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Section: 22.214.171.124.2 [facet.num.get.virtuals] Status: NAD Submitter: Cosmin Truta Opened: 2007-04-05 Last modified: 2016-12-23
Priority: Not Prioritized
View all other issues in [facet.num.get.virtuals].
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From Section 126.96.36.199.2 [facet.num.get.virtuals], paragraphs 11 and 12, it is implied
that the value read from a stream must be stored
even if the placement of thousands separators does not conform to the
grouping() specification from the
Since incorrectly-placed thousands separators are flagged as an extraction
failure (by the means of
failbit), we believe it is better not
to store the value. A consistent strategy, in which any kind of extraction
failure leaves the input item intact, is conceptually cleaner, is able to avoid
corner-case traps, and is also more understandable from the programmer's point
Here is a quote from "The C++ Programming Language (Special Edition)" by B. Stroustrup (Section D.4.2.3, pg. 897):
"If a value of the desired type could not be read, failbit is set in r. [...] An input operator will use r to determine how to set the state of its stream. If no error was encountered, the value read is assigned through v; otherwise, v is left unchanged."
This statement implies that
rdstate() alone is sufficient to
determine whether an extracted value is to be assigned to the input item
val passed to
do_get. However, this is in disagreement
with the current C++ Standard. The above-mentioned assumption is true in all
cases, except when there are mismatches in digit grouping. In the latter case,
the parsed value is assigned to val, and, at the same time, err
is assigned to
ios_base::failbit (essentially "lying" about the
success of the operation). Is this intentional? The current behavior raises
both consistency and usability concerns.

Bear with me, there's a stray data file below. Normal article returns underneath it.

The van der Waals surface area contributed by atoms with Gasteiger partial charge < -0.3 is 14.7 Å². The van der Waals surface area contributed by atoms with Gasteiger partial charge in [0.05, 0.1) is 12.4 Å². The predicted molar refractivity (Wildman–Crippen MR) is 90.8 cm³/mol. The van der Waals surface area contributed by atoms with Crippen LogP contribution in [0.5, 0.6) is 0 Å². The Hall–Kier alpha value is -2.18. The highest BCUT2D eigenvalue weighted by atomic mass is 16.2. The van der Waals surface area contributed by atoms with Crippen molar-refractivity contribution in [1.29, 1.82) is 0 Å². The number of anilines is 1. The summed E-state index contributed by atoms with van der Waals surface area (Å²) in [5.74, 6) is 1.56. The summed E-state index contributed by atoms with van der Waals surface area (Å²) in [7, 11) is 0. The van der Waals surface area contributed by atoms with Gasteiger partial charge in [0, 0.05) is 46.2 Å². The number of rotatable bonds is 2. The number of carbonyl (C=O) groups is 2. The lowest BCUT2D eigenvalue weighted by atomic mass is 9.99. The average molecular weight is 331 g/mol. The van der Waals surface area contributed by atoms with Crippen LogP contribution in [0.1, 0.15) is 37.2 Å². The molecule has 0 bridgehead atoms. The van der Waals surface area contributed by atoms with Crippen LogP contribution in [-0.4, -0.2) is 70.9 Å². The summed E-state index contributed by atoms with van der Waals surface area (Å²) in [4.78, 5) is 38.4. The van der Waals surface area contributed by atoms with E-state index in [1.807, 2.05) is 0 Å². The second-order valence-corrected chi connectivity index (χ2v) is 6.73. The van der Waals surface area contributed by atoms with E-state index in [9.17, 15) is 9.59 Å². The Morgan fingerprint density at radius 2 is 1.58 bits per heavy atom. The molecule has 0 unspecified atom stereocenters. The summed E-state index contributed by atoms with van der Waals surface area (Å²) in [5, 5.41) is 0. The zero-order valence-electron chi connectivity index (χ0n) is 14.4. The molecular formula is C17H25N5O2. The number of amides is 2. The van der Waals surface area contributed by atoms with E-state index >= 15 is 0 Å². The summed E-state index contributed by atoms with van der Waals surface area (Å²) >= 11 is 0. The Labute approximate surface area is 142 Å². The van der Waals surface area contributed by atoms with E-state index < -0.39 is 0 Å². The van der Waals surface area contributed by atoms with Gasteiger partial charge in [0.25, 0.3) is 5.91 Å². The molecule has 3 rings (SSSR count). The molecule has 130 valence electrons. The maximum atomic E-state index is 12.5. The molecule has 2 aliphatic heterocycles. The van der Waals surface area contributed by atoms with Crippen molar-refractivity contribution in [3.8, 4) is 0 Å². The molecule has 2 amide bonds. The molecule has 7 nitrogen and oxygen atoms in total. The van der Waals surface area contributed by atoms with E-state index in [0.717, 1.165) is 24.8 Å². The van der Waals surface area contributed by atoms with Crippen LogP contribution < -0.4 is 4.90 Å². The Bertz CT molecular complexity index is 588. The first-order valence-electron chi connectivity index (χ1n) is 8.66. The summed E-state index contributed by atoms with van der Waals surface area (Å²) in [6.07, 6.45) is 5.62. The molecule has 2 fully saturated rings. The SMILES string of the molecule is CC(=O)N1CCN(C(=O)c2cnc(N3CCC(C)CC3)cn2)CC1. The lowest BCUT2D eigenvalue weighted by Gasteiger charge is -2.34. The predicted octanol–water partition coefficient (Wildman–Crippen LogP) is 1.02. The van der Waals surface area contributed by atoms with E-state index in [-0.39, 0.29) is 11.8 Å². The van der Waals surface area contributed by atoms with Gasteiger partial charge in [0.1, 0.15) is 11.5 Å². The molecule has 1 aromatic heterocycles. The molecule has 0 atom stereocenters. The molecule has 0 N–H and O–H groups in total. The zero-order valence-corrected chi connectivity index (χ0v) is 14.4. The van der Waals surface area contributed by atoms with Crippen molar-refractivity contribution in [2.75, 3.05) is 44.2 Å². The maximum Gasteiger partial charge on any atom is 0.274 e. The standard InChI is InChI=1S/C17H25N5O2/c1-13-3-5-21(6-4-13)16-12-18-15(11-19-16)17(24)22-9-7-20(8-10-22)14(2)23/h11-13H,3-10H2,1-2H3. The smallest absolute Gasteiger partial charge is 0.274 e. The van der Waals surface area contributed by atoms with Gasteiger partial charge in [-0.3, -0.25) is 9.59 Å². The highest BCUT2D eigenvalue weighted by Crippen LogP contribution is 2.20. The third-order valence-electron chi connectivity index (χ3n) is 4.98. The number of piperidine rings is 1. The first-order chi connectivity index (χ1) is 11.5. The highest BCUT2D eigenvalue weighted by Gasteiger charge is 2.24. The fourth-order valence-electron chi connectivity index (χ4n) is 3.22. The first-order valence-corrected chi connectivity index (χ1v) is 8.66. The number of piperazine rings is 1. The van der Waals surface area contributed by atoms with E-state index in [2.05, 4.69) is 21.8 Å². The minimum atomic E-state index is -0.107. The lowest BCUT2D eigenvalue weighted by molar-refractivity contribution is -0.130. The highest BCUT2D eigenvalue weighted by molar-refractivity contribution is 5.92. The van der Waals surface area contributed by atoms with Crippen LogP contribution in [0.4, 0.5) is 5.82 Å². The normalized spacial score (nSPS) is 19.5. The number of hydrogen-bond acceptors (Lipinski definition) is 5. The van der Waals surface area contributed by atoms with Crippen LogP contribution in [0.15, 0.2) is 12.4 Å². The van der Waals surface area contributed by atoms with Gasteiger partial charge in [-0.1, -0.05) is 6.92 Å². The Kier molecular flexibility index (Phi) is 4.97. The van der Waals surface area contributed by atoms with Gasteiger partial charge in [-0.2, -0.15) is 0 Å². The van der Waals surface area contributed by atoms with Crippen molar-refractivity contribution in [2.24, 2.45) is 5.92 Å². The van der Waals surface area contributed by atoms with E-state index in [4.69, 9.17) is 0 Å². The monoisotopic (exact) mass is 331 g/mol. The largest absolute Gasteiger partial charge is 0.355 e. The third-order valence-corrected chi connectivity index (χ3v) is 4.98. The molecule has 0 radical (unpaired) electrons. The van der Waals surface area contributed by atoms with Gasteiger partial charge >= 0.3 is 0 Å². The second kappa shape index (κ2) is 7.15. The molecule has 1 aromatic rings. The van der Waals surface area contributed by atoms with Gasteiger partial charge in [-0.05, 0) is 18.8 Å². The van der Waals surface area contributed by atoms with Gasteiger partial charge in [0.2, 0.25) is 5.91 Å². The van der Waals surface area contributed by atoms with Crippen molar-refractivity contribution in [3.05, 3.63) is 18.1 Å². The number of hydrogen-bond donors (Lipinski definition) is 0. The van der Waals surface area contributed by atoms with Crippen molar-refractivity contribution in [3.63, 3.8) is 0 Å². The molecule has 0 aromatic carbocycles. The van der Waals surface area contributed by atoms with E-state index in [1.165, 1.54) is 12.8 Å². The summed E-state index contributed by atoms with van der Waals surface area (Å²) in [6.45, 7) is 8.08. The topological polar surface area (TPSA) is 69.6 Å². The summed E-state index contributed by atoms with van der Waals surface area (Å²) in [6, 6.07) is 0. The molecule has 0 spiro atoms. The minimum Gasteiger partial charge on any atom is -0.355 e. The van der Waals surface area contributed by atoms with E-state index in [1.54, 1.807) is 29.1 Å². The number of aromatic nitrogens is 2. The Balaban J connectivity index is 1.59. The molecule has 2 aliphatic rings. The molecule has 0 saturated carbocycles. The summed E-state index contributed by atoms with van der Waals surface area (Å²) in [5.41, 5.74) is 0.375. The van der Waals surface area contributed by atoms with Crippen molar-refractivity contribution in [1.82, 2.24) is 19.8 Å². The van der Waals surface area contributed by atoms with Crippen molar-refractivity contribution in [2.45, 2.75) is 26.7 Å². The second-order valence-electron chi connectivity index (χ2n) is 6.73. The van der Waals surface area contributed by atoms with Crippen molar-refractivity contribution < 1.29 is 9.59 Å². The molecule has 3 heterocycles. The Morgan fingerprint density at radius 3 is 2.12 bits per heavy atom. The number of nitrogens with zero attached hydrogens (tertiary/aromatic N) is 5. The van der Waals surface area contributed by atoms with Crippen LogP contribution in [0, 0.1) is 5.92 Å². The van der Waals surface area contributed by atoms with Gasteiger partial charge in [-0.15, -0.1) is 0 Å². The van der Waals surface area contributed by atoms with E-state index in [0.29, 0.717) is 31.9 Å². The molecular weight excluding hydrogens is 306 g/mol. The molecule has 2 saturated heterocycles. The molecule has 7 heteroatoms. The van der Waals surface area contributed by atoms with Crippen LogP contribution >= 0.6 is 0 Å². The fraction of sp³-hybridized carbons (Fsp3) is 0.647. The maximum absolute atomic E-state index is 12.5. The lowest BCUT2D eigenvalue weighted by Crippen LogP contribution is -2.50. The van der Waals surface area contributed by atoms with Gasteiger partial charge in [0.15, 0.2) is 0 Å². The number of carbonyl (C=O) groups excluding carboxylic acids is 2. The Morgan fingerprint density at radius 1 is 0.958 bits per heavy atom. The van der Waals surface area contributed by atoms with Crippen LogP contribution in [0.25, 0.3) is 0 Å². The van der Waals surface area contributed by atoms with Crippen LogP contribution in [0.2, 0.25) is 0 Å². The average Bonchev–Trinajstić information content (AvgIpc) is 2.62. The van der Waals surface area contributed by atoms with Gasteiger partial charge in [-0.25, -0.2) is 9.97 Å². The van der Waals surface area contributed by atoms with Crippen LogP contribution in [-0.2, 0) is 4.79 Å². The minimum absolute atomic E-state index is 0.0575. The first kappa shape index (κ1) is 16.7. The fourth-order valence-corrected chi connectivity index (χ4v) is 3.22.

Although digit grouping is outside the scope of
scanf (on which
the virtual methods of
num_get are based), handling of grouping
should be consistent with the overall behavior of scanf. The specification of
scanf makes a distinction between input failures and matching
failures, and yet both kinds of failures have no effect on the input items
scanf. A mismatch in digit grouping logically falls in
the category of matching failures, and it would be more consistent, and less
surprising to the user, to leave the input item intact whenever a failure is
The extraction of
bool is another example outside the scope of
scanf, and yet consistent, even in the event of a successful
extraction of a
long but a failed conversion from
Inconsistency is further aggravated by the fact that, when failbit is set,
subsequent extraction operations are no-ops until
explicitly cleared. Assuming that there is no explicit handling of
rdstate() (as in
cin>>i>>j) it is
counter-intuitive to be able to extract an integer with mismatched digit
grouping, but to be unable to extract another, properly-formatted integer
that immediately follows.
failbit, and selectively assigning a value to
the input item, raises usability problems. Either the strategy of
scanf (when there is no extracted value in case of failure), or
the strategy of the
strtol family (when there is always an
extracted value, and there are well-defined defaults in case of a failure) are
easy to understand and easy to use. On the other hand, if
alone cannot consistently make a difference between a failed extraction, and a
successful but not-quite-correct extraction whose output happens to be the same
as the previous value, the programmer must resort to implementation tricks.
Consider the following example:
int i = old_i; cin >> i; if (cin.fail()) // can the value of i be trusted? // what does it mean if i == old_i? // ...
Last but not least, the current behvaior is not only confusing to the casual
reader, but it has also been confusing to some book authors. Besides
Stroustrup's book, other books (e.g. "Standard C++ IOStreams and Locales" by
Langer and Kreft) are describing the same mistaken assumption. Although books
are not to be used instead of the standard reference, the readers of these
books, as well as the people who are generally familiar to
are even more likely to misinterpret the standard, and expect the input items
to remain intact when a failure occurs.
Change 188.8.131.52.2 [facet.num.get.virtuals]:
Stage 3: The result of stage 2 processing can be one of
- A sequence of
charshas been accumulated in stage 2 that is converted (according to the rules of
scanf) to a value of the type of
This value is stored in
ios_base::goodbitis stored in
- The sequence of
charsaccumulated in stage 2 would have caused
scanfto report an input failure.
ios_base::failbitis assigned to
Digit grouping is checked. That is, the positions of discarded separators is examined for consistency with
use_facet<numpunct<charT> >(loc).grouping(). If they are not consistent then
ios_base::failbitis assigned to
post-Toronto: Changed from New to NAD at the request of the author. The preferred solution of N2327 makes this resolution obsolete.